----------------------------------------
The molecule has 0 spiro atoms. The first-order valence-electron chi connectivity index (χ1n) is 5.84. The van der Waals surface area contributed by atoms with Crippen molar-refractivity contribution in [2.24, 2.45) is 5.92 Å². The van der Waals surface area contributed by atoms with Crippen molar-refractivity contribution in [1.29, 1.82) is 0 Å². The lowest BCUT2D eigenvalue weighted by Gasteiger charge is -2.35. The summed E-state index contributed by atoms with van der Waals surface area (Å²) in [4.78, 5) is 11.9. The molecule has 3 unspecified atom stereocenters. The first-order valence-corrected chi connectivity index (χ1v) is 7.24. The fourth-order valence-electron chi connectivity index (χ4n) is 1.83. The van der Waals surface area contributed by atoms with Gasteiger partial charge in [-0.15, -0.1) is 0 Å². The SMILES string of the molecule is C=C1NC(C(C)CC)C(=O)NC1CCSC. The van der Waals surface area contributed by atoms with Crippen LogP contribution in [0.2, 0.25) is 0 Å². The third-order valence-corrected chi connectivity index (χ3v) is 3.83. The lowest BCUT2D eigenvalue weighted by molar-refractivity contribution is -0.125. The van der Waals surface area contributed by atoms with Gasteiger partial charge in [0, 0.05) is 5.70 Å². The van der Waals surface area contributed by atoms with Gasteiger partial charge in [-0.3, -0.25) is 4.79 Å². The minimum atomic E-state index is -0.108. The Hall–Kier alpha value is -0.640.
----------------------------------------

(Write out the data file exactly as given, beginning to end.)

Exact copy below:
The molecule has 0 spiro atoms. The first-order valence-electron chi connectivity index (χ1n) is 5.84. The van der Waals surface area contributed by atoms with Crippen molar-refractivity contribution in [2.24, 2.45) is 5.92 Å². The van der Waals surface area contributed by atoms with Crippen molar-refractivity contribution in [1.29, 1.82) is 0 Å². The lowest BCUT2D eigenvalue weighted by Gasteiger charge is -2.35. The summed E-state index contributed by atoms with van der Waals surface area (Å²) in [4.78, 5) is 11.9. The molecule has 3 unspecified atom stereocenters. The first-order valence-corrected chi connectivity index (χ1v) is 7.24. The fourth-order valence-electron chi connectivity index (χ4n) is 1.83. The van der Waals surface area contributed by atoms with Gasteiger partial charge in [-0.15, -0.1) is 0 Å². The SMILES string of the molecule is C=C1NC(C(C)CC)C(=O)NC1CCSC. The van der Waals surface area contributed by atoms with Crippen LogP contribution in [0.2, 0.25) is 0 Å². The third-order valence-corrected chi connectivity index (χ3v) is 3.83. The lowest BCUT2D eigenvalue weighted by molar-refractivity contribution is -0.125. The van der Waals surface area contributed by atoms with Gasteiger partial charge in [0, 0.05) is 5.70 Å². The van der Waals surface area contributed by atoms with Gasteiger partial charge in [-0.3, -0.25) is 4.79 Å². The minimum atomic E-state index is -0.108. The Hall–Kier alpha value is -0.640.